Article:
Indeed, the challenge of improving India’s sluggish economy is where the Modi government’s performance was going to be tested, and so far it seems to have been found wanting; the recent electoral reverses for Modi’s party are consequences. Inflation has certainly fallen — but it is due largely to collapsing commodity prices and weak domestic demand. GDP growth has improved, and yet the “finger-in-the wind” test does not gel with the government’s reported numbers.
Still, India’s consumer confidence index, a measure of Indians’ personal finance optimism, has risen steadily since Modi’s election back to its 2009 all-time high of 131 points. And not only Indian consumers but foreign investors have faith in the future of India’s economy. The investment arm of the Canada Pension Plan, for example, announced last October the opening of a new office in Mumbai in order to enlarge its long-term investment footprint in the country.
Meanwhile, Modi has shown great enthusiasm for the use of new technologies to improve governance, boost entrepreneurship, and increase start-ups. He is committed to the ‘Make in India’ program to rapidly expand the manufacturing sector across the country and has ensured the scheme includes future-proofing India’s youth with skills training. The desired dividend in the form of more jobs is not yet evident on the ground, largely because of the slow pace of overall economic recovery.
Indeed, it is the sluggish economy that has been and continues to be Modi’s primary challenge. His problems are compounded by the burden of his campaign on high corruption, which has borne little fruit. No treasure trove of ill-gotten wealth has been unearthed overseas (or at home), but new legislation and suspicious tax officers have made life avoidably hard for businesses.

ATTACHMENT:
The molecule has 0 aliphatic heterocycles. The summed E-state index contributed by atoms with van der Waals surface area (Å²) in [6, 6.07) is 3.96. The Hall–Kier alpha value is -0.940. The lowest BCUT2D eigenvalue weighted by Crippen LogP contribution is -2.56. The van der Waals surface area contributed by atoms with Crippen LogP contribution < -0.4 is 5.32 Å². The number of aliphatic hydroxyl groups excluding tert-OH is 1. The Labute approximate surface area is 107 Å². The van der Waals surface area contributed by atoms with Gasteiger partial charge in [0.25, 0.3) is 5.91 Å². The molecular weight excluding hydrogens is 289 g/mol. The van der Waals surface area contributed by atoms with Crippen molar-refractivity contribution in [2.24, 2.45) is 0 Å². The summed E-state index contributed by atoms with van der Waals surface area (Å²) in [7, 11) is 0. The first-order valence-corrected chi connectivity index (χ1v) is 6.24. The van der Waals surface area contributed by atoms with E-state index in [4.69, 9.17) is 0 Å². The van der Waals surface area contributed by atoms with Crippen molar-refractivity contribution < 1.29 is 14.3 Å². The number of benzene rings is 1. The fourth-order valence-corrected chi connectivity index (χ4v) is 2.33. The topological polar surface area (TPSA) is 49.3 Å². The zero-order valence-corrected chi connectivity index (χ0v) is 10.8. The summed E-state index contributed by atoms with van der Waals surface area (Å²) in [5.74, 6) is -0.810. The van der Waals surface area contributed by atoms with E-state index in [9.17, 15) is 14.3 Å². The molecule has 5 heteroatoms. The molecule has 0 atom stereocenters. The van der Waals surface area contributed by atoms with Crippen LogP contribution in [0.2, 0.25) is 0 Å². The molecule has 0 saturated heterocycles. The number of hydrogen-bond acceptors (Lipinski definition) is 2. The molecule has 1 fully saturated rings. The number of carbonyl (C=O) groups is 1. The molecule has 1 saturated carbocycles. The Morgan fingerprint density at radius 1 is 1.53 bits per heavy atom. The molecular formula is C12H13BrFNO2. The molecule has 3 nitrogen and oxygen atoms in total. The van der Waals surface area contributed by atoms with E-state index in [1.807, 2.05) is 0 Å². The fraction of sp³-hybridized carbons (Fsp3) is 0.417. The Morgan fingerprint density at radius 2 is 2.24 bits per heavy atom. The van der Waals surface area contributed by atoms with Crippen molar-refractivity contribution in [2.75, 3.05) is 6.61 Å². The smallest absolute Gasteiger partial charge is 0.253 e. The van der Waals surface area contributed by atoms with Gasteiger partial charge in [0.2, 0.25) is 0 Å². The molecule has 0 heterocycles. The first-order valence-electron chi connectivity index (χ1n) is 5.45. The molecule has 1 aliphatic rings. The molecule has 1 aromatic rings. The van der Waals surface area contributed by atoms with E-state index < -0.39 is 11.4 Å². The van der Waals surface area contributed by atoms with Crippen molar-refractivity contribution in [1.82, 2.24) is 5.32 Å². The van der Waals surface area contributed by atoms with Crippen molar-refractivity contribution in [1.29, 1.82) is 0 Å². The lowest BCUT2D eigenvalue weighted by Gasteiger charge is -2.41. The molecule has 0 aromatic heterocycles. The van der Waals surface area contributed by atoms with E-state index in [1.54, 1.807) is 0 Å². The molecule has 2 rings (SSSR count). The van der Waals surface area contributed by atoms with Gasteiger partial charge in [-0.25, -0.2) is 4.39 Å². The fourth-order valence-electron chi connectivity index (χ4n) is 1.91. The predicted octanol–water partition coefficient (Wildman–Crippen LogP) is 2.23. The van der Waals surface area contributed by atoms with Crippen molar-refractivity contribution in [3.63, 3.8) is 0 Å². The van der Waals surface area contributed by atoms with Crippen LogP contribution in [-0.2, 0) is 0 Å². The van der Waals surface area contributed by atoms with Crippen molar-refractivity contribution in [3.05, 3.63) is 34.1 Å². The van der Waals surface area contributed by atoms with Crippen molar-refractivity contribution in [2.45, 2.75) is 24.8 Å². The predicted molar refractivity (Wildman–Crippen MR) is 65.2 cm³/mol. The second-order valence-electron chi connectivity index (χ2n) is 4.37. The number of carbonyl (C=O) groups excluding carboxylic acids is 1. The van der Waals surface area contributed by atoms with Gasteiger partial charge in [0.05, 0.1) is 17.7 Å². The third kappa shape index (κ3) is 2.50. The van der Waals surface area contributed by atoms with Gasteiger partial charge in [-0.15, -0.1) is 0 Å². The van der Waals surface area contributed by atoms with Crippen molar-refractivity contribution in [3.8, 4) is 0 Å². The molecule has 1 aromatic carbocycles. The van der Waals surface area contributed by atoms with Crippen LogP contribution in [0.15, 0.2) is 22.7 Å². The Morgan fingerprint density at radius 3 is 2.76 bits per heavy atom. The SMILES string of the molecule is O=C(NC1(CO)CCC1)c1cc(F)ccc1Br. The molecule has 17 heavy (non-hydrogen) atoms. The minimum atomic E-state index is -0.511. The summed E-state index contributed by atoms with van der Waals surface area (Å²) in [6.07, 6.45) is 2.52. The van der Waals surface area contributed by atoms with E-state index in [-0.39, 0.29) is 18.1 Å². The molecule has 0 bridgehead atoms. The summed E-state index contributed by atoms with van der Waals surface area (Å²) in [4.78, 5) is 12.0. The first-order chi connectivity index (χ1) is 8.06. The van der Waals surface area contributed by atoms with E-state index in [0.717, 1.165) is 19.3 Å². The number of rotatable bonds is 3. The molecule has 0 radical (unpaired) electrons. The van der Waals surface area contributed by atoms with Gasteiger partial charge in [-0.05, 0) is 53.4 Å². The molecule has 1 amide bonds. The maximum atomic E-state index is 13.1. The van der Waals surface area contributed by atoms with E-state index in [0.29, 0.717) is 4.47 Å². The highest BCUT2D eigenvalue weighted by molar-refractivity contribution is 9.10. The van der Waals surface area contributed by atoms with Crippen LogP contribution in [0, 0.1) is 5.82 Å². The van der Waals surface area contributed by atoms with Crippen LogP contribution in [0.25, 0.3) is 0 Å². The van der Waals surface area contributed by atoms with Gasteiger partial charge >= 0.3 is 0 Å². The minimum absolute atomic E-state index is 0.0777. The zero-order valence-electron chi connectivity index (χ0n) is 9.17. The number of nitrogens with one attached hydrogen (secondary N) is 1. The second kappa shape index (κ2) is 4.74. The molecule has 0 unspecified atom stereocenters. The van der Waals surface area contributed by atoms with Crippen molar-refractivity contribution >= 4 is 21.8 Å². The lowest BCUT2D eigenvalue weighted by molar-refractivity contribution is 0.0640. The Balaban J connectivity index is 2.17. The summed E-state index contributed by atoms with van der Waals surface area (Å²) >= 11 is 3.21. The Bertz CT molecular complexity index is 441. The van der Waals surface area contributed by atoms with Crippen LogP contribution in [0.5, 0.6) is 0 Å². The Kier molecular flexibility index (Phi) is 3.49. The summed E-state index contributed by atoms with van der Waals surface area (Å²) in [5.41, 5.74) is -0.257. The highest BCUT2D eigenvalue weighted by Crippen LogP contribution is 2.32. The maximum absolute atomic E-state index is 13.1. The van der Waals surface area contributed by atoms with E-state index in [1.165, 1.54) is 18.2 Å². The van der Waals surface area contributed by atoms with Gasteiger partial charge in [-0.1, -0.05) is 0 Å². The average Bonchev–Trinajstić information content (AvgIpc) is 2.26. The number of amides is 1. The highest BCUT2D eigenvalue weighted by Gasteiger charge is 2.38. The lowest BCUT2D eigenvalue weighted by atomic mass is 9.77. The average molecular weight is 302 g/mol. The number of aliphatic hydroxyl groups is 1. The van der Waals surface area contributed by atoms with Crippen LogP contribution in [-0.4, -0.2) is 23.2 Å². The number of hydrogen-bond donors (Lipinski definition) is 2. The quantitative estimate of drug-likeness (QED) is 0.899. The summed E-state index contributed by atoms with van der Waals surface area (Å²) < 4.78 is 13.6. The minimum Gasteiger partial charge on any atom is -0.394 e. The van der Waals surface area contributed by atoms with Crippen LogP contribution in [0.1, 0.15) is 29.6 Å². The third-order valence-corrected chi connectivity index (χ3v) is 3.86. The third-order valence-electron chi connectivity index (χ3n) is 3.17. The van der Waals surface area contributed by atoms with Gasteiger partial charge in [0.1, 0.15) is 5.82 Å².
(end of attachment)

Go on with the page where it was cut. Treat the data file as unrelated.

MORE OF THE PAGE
Modi wants the economy to rebound. It surely will eventually, but in order to make up for the time that has been lost he will need to completely reassess the overarching approach of his government to-date, including the burden of crafting policy guided by once-convenient electoral campaign issues.
The PM’s problems have been compounded by divisive sectarian squabbles — stemming from those in his own party and from organizations close to it. In his election campaign Modi repeatedly asserted that “development” was his only agenda and that above religion, ethnicity or caste, the only identity that mattered to him was ‘Indian.’ That certainly reverberated with most Indians and won him support. But late last summer an inflammatory campaign against “beef-eating” that had a clearly sectarian character vitiated the atmosphere. Modi, for reasons best known to him, chose not to condemn this campaign unequivocally and quickly, and it undercut the gains he had made over the head of sectarian politics on the campaign trail.
But while the Indian prime minister’s challenges may be many, and the criticisms sharp, “Modi Momentum” has become an undeniable force galvanizing a deeply pluralist federation of states around the common goal of a modernized, self-sufficient and globally competitive India. And with the Canada-India relationship at its best since the 1960s, it is critical that Trudeau and Wynne bring focus to the opportunities for mutual economic development.
This piece first appeared in The Vancouver Sun on January 29, 2016.